Forty percent of Americans hospitalized with COVID-19 have underlying health conditions, including cardiovascular disease and history of strokes, according to the Center for Disease Control and Prevention (CDC). The mortality rates in people with these conditions are two to three times higher than in the general population, as per the American Heart Association.
With those statistics in mind, the American Heart Association has awarded $2.5 million in rapid research grants to medical institutions across the United States that will focus on how COVID-19 affects the heart and the brain.
Habits in the Community
Through the “COVID-19 Cardiovascular Impact Rapid Response Grant”, data that would typically take two to three years to gather will now be collected in one year or less, said Stacy Weaver, executive director. The goal is to understand coronavirus’ effects on these organs and, hopefully, begin the work to change potentially deadly habits in the community and beyond.
“The disproportionate ways in which COVID is attacking people with cardiovascular disease and stroke is how we know the work we are doing is important,” said Weaver. “Now, people have increased their in-home habits, with stress eating and not being physically active at this time. The results will be higher body mass index (BMI), more risk for high blood pressure and obesity. It’s just a domino effect.”
National COVID-19 Registry
AHA and the American Stroke Association have also added a COVID-19 data registry, with information collected from more than 90 hospitals including UC San Diego Health and others across the nation, that are documenting coronavirus patients. This is being done in an effort to not only understand what is helping these patients recover, she said, but also how the virus affects their health after. This aggregate data will be available for researchers from participating institutions for the Lawrence Livermore National Laboratory through the American Heart Association Precision Medicine Platform. That information is then transferred to the Lawrence Livermore National Laboratory which is applying all of its research manpower toward immediate discoveries and diagnosis that will hopefully help treat COVID-19 in a proactive, and not a reactive, manner in the near future.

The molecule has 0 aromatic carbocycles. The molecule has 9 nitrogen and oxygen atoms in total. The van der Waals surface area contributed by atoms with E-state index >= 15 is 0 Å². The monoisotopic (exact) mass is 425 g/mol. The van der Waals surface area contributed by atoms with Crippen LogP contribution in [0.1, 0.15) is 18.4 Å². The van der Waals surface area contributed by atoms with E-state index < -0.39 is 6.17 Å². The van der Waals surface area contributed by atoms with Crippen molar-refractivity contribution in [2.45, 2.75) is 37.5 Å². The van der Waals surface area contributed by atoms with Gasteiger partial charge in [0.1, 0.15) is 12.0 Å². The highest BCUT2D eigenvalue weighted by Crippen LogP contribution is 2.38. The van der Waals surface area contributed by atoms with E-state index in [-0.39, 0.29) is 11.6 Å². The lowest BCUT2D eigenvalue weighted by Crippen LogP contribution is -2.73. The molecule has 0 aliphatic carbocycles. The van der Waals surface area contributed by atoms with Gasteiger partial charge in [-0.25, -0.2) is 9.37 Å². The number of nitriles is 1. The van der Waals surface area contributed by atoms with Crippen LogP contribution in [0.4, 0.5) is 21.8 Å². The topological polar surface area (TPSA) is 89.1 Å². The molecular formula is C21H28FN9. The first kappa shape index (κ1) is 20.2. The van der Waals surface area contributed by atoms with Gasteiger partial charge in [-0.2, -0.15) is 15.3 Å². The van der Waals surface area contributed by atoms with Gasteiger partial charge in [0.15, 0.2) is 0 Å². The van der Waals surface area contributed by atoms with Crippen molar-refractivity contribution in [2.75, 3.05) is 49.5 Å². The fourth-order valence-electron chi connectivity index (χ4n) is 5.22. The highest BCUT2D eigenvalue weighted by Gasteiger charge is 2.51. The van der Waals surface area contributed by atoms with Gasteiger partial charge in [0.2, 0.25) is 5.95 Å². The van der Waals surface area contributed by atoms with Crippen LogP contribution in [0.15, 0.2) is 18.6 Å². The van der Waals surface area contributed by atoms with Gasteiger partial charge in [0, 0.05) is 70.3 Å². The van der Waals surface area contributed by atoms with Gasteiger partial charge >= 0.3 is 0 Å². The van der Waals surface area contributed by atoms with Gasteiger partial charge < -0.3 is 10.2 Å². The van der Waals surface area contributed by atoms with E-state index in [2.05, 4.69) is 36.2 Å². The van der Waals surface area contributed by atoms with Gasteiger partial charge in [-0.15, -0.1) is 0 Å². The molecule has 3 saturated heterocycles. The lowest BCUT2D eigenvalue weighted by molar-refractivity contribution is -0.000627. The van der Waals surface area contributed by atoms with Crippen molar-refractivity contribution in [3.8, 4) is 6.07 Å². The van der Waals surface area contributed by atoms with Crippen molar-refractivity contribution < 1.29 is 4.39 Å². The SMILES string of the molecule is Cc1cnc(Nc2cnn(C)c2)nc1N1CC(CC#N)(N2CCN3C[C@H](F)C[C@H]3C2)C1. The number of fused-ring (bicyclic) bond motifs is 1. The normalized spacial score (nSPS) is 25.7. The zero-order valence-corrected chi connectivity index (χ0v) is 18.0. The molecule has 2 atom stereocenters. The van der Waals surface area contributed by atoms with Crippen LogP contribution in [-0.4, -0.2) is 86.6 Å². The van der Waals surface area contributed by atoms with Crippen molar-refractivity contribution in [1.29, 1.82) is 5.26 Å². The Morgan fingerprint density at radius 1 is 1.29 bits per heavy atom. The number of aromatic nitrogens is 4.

Robert A. Harrington, president of AHA, said it is imperative the science community finds out as much as possible on coronavirus to help reduce its impact, including in disadvantage communities.
“Several of these studies focus on disparity and underserved populations and many with pre-existing conditions and that’s critical because we’re seeing these people coming in sicker and getting sicker faster from the complications of COVID-19 and we need to understand what’s causing that and how we can help them,” Harrington said. “There’s so much we don’t know about this unique coronavirus and we continue to see emerging complications affecting both heart and brain health for which we desperately need answers and we need them quickly.”
Meanwhile, the AHA and the ASA continue to fundraise in order to further study COVID-19 and its effects on people with cardiovascular conditions. In April, AHA and ASA hosted its “Southwest Riverside County Heart & Stroke Walk” virtually, the first one to be hosted online so far, said Weaver. It reached 40,000 people on social media and had engagement of over 1,300.